• ## What should the scientific record look like in the digital age?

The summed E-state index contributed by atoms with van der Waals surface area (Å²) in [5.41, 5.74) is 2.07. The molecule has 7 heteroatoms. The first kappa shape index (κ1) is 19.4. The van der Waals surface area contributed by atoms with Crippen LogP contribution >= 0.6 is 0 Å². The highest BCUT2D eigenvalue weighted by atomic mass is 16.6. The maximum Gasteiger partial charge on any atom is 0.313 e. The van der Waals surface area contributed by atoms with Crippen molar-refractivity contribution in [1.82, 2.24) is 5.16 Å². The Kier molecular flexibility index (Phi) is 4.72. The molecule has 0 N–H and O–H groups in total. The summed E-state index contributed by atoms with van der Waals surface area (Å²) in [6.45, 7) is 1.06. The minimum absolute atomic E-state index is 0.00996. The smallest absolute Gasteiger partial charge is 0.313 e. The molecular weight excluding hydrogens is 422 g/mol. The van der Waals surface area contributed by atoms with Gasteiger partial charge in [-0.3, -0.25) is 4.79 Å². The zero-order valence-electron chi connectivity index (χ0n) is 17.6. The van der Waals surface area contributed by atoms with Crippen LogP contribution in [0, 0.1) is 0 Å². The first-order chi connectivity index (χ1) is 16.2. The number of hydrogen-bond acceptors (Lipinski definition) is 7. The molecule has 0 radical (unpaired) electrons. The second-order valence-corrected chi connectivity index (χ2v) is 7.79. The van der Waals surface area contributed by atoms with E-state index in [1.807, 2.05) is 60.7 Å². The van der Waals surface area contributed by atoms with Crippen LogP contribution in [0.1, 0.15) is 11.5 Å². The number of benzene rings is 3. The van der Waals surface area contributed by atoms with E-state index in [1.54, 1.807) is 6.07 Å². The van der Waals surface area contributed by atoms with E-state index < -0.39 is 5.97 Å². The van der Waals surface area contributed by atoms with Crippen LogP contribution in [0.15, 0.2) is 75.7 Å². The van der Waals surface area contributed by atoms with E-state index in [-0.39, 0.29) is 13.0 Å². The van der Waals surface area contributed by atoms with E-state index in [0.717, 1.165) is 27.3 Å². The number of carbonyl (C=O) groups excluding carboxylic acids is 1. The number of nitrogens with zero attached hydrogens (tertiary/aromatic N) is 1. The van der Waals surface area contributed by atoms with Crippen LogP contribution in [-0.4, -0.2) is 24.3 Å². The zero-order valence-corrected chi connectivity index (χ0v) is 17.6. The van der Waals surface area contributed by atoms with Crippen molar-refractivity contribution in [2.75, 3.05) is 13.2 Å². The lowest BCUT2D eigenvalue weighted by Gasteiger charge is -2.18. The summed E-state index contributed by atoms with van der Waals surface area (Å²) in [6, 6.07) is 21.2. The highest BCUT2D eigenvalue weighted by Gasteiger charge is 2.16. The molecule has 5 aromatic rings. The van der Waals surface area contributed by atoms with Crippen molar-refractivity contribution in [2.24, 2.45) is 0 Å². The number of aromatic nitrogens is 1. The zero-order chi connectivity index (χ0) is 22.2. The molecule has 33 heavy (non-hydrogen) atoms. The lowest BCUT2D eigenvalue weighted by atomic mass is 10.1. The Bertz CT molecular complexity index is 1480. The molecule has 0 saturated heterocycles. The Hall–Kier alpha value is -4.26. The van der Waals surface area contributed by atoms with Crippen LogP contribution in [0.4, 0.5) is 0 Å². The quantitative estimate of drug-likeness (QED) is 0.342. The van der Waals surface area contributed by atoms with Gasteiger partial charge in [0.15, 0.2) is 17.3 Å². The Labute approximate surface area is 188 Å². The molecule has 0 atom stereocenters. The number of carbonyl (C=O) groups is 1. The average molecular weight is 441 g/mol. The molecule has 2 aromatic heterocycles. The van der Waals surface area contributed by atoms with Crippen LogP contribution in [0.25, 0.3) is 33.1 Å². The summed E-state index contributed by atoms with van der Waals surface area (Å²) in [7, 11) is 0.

Posted on November 7, 2013A guest blog post by Julia Schölermann in preparation for SpotOn London 2013 "If the double helix was so important, how come you didn't work on it?" - was the somewhat harsh comment that Ava Helen Pauling allegedly directed at her husband Linus when the Nobel Prize for the discovery of the molecular structure of DNA was announced. In fact, Linus Pauling had worked on the problem - he, like so many others, had tried to solve the riddle that started many years earlier, in 1869, with the first description of an acid substance in cell nuclei. The history of research and discoveries around the make-up of DNA illustrates the two-sided coin at the very heart of the advancement of science: Building upon each others' ideas is the fuel for great discoveries - Watson and Crick relied solely on models and experimental data published by other research groups of the time, such as Pauling's. These very same ideas and the data supporting them, however, are scattered around and locked into static articles, their publication is sluggish and individual researchers' contributions become blurred or even lost. Digital technologies have the power to seamlessly integrate these two sides: Innovating around the structure and preparation of the scientific record therefore has the potential to speed up and improve scientific progress. Carole Goble, Professor of Computer Science and head of the Information Management Group at the University of Manchester, advocates a fundamental change in the scientific workflow. She argues that research products should be released much like software is. Continuous release - as opposed to publishing one by one - allows for aggregation of information and amalgamation of threads of narrative, methods and results. This ultimately leads to a continuous stream of scientific contributions that facilitates the crucial learning based on each others' ideas. Prof. Goble heads a multitude of projects that are dedicated to the development of tools that solve information management problems for scientists of various disciplines. Solving the structure of DNA surely was no overnight success - many influential scientists shared their thoughts in formal and less formal ways and should therefore be thought of as contributors. Indeed, Lambert Heller argues that modern digital age research information systems should be able to handle a broader range of research products. After all, informal online exchange of scientific ideas is ever expanding. In order to automatically aggregate contributions, metadata harvesting tools have to be put in place - something that Heller is professionally interested in as head of the Open Science Lab at the German National Library of Science and Technology. Evidently digital technologies have made, and will continue to do so, the everyday work of scientists more efficient. John Hammersley and John Lees-Miller, both PhD mathematicians, founded writeLaTeX.com to contribute their bit to let scientists do science. WriteLaTeX is an online interface that allows for the creation, sharing and editing of scientific ideas using the document markup language LaTeX - think google docs with beautiful output. What is more, writeLaTeX integrates with document management systems of journals and even figshare - an online platform to store and share research data under a Creative Commons license, rendering the data citable. 60 years ago, Watson and Crick were allowed a sneak peek at Rosalind Franklin's X-ray crystallography photographs and changed genetic engineering forever. This discovery has since been bringing about considerable advantages for mankind, starting with the introduction of recombinant insulin in 1982. Consider what we all can achieve together if the Rosalind Franklins of today more frequently released their data, for example on platforms like figshare, if ideas got integrated and we all were allowed to stand on each others' shoulders. With the right tools in place, all original contributors will be able to be adequately acknowledged and credited - an issue that still stirs controversy in the case of elucidating the structure of DNA. Join us at the SpotOn conference in London on Friday Nov 9th 3-4 pm to discuss the possibilities and implications of rethinking the scientific record. Join the conversation live on twitter using #solo13digital or read our session notes - prepared collaboratively and on the fly using writeLaTeX.com and pushed to figshare at the conclusion of the session. Please also consider adding relevant tools to the google doc accompanying this session. All contributions are welcome!
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